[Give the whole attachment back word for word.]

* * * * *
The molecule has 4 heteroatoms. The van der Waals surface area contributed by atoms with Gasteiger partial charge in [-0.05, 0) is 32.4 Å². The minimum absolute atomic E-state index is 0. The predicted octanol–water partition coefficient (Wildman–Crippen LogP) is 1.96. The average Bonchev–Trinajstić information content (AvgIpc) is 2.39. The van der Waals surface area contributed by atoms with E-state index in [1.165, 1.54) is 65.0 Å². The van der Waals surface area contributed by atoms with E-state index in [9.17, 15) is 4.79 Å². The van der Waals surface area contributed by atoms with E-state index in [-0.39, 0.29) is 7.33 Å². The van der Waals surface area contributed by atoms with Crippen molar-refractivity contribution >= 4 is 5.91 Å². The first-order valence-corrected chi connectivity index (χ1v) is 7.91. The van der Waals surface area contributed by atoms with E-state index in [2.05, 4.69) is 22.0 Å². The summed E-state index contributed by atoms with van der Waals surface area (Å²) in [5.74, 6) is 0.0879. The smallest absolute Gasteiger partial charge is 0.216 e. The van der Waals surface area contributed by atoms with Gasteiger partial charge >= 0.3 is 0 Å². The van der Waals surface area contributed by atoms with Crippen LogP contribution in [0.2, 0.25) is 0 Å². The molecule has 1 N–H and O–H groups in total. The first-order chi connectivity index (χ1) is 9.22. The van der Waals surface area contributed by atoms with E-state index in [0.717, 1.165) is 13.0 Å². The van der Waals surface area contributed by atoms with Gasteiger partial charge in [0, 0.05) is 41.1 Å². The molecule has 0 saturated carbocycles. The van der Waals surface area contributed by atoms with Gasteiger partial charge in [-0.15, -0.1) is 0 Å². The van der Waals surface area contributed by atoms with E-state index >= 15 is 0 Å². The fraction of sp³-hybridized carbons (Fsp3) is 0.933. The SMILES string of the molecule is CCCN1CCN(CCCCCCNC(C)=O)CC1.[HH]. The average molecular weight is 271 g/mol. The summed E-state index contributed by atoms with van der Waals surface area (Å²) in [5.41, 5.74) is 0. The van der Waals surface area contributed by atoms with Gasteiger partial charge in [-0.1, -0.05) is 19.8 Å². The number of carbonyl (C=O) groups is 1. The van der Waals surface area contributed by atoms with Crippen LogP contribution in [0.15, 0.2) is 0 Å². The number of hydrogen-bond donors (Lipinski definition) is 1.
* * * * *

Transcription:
The molecule has 4 heteroatoms. The van der Waals surface area contributed by atoms with Gasteiger partial charge in [-0.05, 0) is 32.4 Å². The minimum absolute atomic E-state index is 0. The predicted octanol–water partition coefficient (Wildman–Crippen LogP) is 1.96. The average Bonchev–Trinajstić information content (AvgIpc) is 2.39. The van der Waals surface area contributed by atoms with E-state index in [1.165, 1.54) is 65.0 Å². The van der Waals surface area contributed by atoms with E-state index in [9.17, 15) is 4.79 Å². The van der Waals surface area contributed by atoms with E-state index in [-0.39, 0.29) is 7.33 Å². The van der Waals surface area contributed by atoms with Crippen molar-refractivity contribution >= 4 is 5.91 Å². The first-order valence-corrected chi connectivity index (χ1v) is 7.91. The van der Waals surface area contributed by atoms with E-state index in [2.05, 4.69) is 22.0 Å². The summed E-state index contributed by atoms with van der Waals surface area (Å²) in [5.74, 6) is 0.0879. The smallest absolute Gasteiger partial charge is 0.216 e. The van der Waals surface area contributed by atoms with Gasteiger partial charge >= 0.3 is 0 Å². The van der Waals surface area contributed by atoms with Crippen LogP contribution in [0.2, 0.25) is 0 Å². The molecule has 1 N–H and O–H groups in total. The first-order chi connectivity index (χ1) is 9.22. The van der Waals surface area contributed by atoms with E-state index in [0.717, 1.165) is 13.0 Å². The van der Waals surface area contributed by atoms with Gasteiger partial charge in [0, 0.05) is 41.1 Å². The molecule has 0 saturated carbocycles. The van der Waals surface area contributed by atoms with Gasteiger partial charge in [-0.15, -0.1) is 0 Å². The van der Waals surface area contributed by atoms with E-state index >= 15 is 0 Å². The fraction of sp³-hybridized carbons (Fsp3) is 0.933. The SMILES string of the molecule is CCCN1CCN(CCCCCCNC(C)=O)CC1.[HH]. The average molecular weight is 271 g/mol. The summed E-state index contributed by atoms with van der Waals surface area (Å²) in [5.41, 5.74) is 0. The van der Waals surface area contributed by atoms with Gasteiger partial charge in [-0.1, -0.05) is 19.8 Å². The number of carbonyl (C=O) groups is 1. The van der Waals surface area contributed by atoms with Crippen LogP contribution in [0.15, 0.2) is 0 Å². The number of hydrogen-bond donors (Lipinski definition) is 1.